A few years ago my friend Kim got really angry at God because someone close to her died. She had even stopped praying. But she still kept up the good Christian-girl facade. One day she went to a new church service with some people she didn’t know very well. Though the service was remarkably boring, Kim was furiously journaling. She’d never prayed for something tangible before, but that day she felt led to pray, God, I just really need to know you love me.
In October 2012, I wrote my first blog post for Boundless. I’d been a long-time lurker, but when the opportunity arose to write about my own struggles with singleness and learning how to be an adult, I jumped in with both feet. I had recently turned 30 and was mourning the loss of a potential relationship. I was feeling very, very single.
So I began to write about faith, dating and the things God was teaching me, sometimes through incredible blessings and other times through deep pain.
After reading Lindsay’s latest blog “36 and Single … What If I’m the Problem?” I came away with a solid conclusion: Actually, I probably am the problem. My response to my singleness has started to shift lately. I am, as the saying goes, taking the bull by the horns.
If you’re single, older than 30 and you don’t want to be single anymore, well, I’d call that a problem. Or, in the very least, it’s a challenge.
Question to Discuss: Who defines what “reality” is? If you claim something is real or reality, and I disagree, how do we come to a conclusion?
Roundtable: Taking a Stand
Remember the whole, “Would you believe me if I said I was a 6’5” Asian woman” set-up? Yeah, we do too. The responses were startling. And somewhat sobering. Truth is pretty squishy on today’s college campuses but what about in the minds of Christian young adults?
Greetings and Salutations!
We are the 2016 summer interns here at Boundless, and we couldn’t be more excited to see how God works in us and through us during these next two months. Our lives have been profoundly impacted by the resources provided by Boundless, so it has been an incredible experience to meet the faithful, wise, and hilarious team that makes it all happen. Without further ado, here’s a bit about each of us!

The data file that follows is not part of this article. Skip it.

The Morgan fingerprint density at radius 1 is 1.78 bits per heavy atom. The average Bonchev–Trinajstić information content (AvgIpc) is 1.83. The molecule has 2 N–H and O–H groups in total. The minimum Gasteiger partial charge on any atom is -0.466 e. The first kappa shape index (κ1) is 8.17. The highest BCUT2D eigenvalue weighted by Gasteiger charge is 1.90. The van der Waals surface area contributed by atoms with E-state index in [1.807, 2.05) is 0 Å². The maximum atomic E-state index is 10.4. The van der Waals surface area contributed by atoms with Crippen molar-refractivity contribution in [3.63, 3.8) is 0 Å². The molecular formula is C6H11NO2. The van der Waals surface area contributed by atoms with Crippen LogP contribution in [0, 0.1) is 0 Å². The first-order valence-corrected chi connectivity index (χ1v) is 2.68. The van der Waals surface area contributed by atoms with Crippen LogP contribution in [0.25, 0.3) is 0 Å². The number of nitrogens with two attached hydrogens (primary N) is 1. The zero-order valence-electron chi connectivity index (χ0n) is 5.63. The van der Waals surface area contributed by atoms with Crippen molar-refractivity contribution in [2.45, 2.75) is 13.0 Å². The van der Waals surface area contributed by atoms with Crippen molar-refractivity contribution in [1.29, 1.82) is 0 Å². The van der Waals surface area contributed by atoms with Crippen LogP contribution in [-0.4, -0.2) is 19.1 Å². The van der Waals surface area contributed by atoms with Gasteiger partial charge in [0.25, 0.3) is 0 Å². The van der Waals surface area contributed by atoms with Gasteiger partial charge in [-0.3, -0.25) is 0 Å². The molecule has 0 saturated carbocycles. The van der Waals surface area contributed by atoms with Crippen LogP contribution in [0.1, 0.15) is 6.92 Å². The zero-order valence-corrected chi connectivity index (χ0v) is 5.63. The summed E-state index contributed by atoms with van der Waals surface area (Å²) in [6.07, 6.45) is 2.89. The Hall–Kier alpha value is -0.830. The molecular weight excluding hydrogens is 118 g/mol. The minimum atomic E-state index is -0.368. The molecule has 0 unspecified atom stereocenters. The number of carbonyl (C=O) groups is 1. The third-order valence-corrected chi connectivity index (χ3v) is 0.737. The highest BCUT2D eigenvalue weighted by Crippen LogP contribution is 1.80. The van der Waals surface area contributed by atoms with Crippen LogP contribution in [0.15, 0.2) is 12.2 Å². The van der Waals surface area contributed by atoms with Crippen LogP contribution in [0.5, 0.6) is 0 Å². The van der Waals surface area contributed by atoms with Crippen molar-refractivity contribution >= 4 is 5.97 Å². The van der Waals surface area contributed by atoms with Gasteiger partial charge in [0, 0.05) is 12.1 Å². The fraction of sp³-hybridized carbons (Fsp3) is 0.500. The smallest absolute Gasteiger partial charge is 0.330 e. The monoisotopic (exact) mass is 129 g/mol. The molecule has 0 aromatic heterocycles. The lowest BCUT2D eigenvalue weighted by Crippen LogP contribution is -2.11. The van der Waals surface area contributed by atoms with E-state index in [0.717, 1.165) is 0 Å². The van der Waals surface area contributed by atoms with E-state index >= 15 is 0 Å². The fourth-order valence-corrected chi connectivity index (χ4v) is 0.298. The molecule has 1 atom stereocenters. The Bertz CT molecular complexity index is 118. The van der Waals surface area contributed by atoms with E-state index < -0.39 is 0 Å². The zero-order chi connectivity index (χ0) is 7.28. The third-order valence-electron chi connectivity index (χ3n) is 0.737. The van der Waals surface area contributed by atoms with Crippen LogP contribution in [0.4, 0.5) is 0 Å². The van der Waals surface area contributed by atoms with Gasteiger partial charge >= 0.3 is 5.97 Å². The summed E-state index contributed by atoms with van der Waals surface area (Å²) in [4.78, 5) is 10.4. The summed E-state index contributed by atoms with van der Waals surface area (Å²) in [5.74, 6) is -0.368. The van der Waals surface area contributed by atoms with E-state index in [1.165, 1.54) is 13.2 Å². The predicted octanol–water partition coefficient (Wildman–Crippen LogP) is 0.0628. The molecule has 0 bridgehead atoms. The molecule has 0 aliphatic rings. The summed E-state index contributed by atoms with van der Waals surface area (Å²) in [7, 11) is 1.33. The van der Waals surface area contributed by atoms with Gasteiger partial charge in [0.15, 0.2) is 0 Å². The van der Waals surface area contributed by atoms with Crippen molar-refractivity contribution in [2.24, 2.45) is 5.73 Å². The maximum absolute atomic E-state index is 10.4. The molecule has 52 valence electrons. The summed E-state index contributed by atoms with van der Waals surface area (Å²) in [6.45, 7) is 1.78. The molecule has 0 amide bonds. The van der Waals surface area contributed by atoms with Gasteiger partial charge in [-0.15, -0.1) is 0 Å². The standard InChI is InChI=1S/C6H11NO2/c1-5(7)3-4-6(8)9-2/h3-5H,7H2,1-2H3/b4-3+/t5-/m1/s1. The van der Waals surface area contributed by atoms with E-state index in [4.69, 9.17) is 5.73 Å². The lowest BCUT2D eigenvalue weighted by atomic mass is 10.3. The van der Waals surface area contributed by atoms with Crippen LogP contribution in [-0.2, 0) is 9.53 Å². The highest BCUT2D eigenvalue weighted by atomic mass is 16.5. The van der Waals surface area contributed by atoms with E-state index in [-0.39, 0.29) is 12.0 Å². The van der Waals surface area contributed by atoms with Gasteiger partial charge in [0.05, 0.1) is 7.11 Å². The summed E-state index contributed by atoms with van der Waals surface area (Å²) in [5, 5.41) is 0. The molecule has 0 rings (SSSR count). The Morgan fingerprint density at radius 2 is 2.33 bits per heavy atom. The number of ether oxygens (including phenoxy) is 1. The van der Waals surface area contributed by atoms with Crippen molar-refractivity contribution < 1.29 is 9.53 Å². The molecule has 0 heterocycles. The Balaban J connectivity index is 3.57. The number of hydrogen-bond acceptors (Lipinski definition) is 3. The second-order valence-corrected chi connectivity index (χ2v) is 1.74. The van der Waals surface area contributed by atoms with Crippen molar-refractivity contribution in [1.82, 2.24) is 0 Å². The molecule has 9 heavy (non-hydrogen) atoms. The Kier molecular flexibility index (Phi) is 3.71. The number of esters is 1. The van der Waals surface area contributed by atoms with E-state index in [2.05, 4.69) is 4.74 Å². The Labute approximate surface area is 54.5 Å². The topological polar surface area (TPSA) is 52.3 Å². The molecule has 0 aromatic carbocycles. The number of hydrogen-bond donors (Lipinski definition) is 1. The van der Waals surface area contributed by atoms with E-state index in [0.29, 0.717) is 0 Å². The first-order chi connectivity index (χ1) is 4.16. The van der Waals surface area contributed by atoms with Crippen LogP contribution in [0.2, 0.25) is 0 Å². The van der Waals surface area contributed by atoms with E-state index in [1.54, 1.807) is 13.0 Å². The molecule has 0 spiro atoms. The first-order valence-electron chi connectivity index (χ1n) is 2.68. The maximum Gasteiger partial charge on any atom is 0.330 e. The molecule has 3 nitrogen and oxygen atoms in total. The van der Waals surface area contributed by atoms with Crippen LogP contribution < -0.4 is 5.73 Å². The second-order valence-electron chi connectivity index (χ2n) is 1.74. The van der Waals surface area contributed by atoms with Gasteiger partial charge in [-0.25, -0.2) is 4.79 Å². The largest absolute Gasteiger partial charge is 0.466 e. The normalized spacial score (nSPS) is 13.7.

My name is Juliana Keck (aka Jules or J-Dizzle), and it’s an honor to be able to introduce myself to the Boundless community.
Writing His story since the beginning of time, God has been at work, drawing people to himself. Part of that story has been fulfilling His declaration in Genesis 2:18, “It is not good for the man to be alone. I will make a helper suitable for him.” And so two of His children enter the story: Charissa and Ryan. But before we get too far ahead of ourselves, let’s take a look back at how God was at work in their story, leading them together.
I was supposed to marry a tall, dark-haired, Starbucks-loving seminarian who was preparing to be a youth pastor for inner-city students. The kind of guy a good, Jesus-loving girl was supposed to marry, right? (Remember those lists you wrote in youth group about the five traits you want in a spouse and how you shouldn’t settle for anything less than all five?) The funny thing is, one month ago, I married my best friend and the godliest man I know — and Jeremy meets none of the requirements of my list.
Our story of immeasurably more. “Now to Him who is able to do immeasurably more than all we ask or imagine, according to His power that is at work within us, to Him be glory…for ever and ever!” (Ephesians 3:20).
Every story has a cast of characters, so let me introduce you to ours: In the leading role you have Dale who is a 38-year-old engineer from southern Mississippi. In an equally important, supporting role you have Crystal who is a 32-year-old accountant from southern Alabama.
This story was mostly written from Clara’s perspective with Brian’s inserts in bold.
Brian and I attended a small Christian college in Missouri. In 2006, I was a freshman and Brian was a junior. I was excited to experience all that college had to offer, and dating wasn’t on my radar. One of the first weeks of my freshman year, I was working at my on-campus job, and Brian walked in. We sat and chatted with the “mom on campus,” then went our separate ways without thinking twice.
“The episode normalized breaking up”
“Thank you for the Breaking Up Well episode of the podcast. It was the first step in God speaking to me about breaking off a bad relationship I was in. (I later found out after listening to the episode that he was using drugs.) The episode normalized breaking up as so many of my Christian friends married their first boyfriend. So thank you so much for the support of this episode.